When I moved to Italy, as a Protestant, I was interested to see what religious life would be in a Catholic country. As a philosophy and religion major in college I had studied the history and theology of the Catholic church.I also had some understanding of the Catholic church in the United States since over half of my relatives are Roman Catholics.But what about Italy?
I noted immediately on TV that quiz shows sometimes ask questions about religion.Church history or Bible questions are often answered incorrectly, but questions about the everyday practices of the Church usually elicit the right response.Once, when a contestant failed to name the Holy Water font as the place into which the faithful dip their hands upon entering a church, the audience moaned and hooted as if someone on an American quiz show had just answered the question “Who is buried in Grant’s Tomb?” by replying “Lee.”
Soon I found that this mixture of knowledge and ignorance, this contradiction of the importance vs. the non importance of religion, was typical.After three years in Italy, my conclusion, in slightly hyperbolic terms, is that the Church is “everywhere and nowhere.”
Since Italy is the site of the Papacy, Roman Catholic matters get heavy coverage in the Italian media. When some theologians recently suggested that the doctrine of Limbo (the place where babies go if they die not baptized) be abandoned, this rated a full page story in the local newspaper.Official Church po-sitions on various matters are well publicized, and the Church is more prominent in political issues than in the United States.The number of present and former church properties is surprising.Present and past churches, monasteries, convents, etc. make up a large number of the buildings in an Italian city.
Today, however, church attendance is often sparse, few Italians are entering religious vocations, and most convents and mona-steries have been converted to other purposes. Of course Italy is not the only European country with a predominate or state-established religion where church attendance is low.Think of Great Britain and the Scandinavian countries.On the other hand there is Poland where church attendance remains high.
Tuscany is renowned in Italy as an irreligious area.Certainly in Tuscany the role of the church in everyday life seems far less pervasive than the omnipresence of “religious” properties would suggest. In the United States I have often heard people bring their religious beliefs directly into a discussion of political, moral, and ethical issues.In Italy this rarely happens.It is clear that most Italians disagree with the Church’s positions on divorce, abortion, premarital sex, and birth control.In Italy one child is most typical for a family whereas in the U.S. Catholics often have larger families.Unmarried couples living together in Italy are common; this arrangement carries no social stigma.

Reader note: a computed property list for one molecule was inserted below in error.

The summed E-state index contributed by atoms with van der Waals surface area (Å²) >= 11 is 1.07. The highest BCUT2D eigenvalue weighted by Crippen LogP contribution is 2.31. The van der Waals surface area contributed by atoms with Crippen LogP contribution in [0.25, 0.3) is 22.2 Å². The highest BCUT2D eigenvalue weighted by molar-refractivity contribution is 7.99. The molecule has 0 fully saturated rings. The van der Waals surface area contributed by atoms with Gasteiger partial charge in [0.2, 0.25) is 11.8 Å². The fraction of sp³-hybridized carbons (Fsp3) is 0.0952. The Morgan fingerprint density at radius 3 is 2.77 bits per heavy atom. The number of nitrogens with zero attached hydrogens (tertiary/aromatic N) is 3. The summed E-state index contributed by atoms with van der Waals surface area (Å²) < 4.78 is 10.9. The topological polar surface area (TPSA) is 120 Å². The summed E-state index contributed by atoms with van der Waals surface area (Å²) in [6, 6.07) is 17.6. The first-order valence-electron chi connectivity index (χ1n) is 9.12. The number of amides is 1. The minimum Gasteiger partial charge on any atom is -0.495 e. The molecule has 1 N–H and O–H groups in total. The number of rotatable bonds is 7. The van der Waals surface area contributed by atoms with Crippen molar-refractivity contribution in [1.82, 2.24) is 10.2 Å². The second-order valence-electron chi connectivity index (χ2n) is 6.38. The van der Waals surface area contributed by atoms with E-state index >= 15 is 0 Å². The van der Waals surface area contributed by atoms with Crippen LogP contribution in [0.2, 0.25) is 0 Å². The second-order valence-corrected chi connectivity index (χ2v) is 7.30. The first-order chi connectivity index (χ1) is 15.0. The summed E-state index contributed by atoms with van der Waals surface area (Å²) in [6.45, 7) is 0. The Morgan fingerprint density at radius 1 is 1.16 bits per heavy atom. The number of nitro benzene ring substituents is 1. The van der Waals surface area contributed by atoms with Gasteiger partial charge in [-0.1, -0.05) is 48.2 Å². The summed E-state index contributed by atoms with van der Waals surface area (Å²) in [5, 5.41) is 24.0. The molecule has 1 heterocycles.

In the United States (despite what one hears in the media) there are many people who don’t practice any religion, but they tend to be neutral about religion rather than hostile.In Italy I hear many negative statements about the Catholic Church, usually from people who still would call themselves “Catholics.”
These negative feelings do not often induce someone to leave the Church.Whereas in the U.S. people often leave one denomination to join another, in Italy those who stop attending the Catholic church rarely join one of the few non Catholic churches.It is Roman Cath-olicism or nothing.Still if one enters a Catholic church with a skeptic who no longer attends and maybe even openly criticizes the Church, the skepticusually dips a finger in the Holy Water font and makes the sign of the cross.The tradition of the Church is still strong.
The two major Church holidays, Christmas and Easter, are as commercialized in Italy as in the United States.The Christmas season starts very early and has a clear emphasis on buying gifts.Discussions of the Easter holiday center around, in order of priority, the Easter meal, the long Easter weekend, and finally going to church.
Roman Catholicism is not an established state religion in Italy.Religious freedom is promised to all.When a Muslim parent went to court to get the crucifix removed from his child’s school room,the judge ruled in his favor and started a national controversy.The Pre-sident of the Republic argued that the crucifix was not primarily a religious symbol but rather a cultural symbol of the nation.This to me made little sense, but it reflected well the difficulty of providing an atmosphere of religious freedom and openness in a nation where one religion is so central in the history and culture of the nation even if it is often followed more in form than in substance.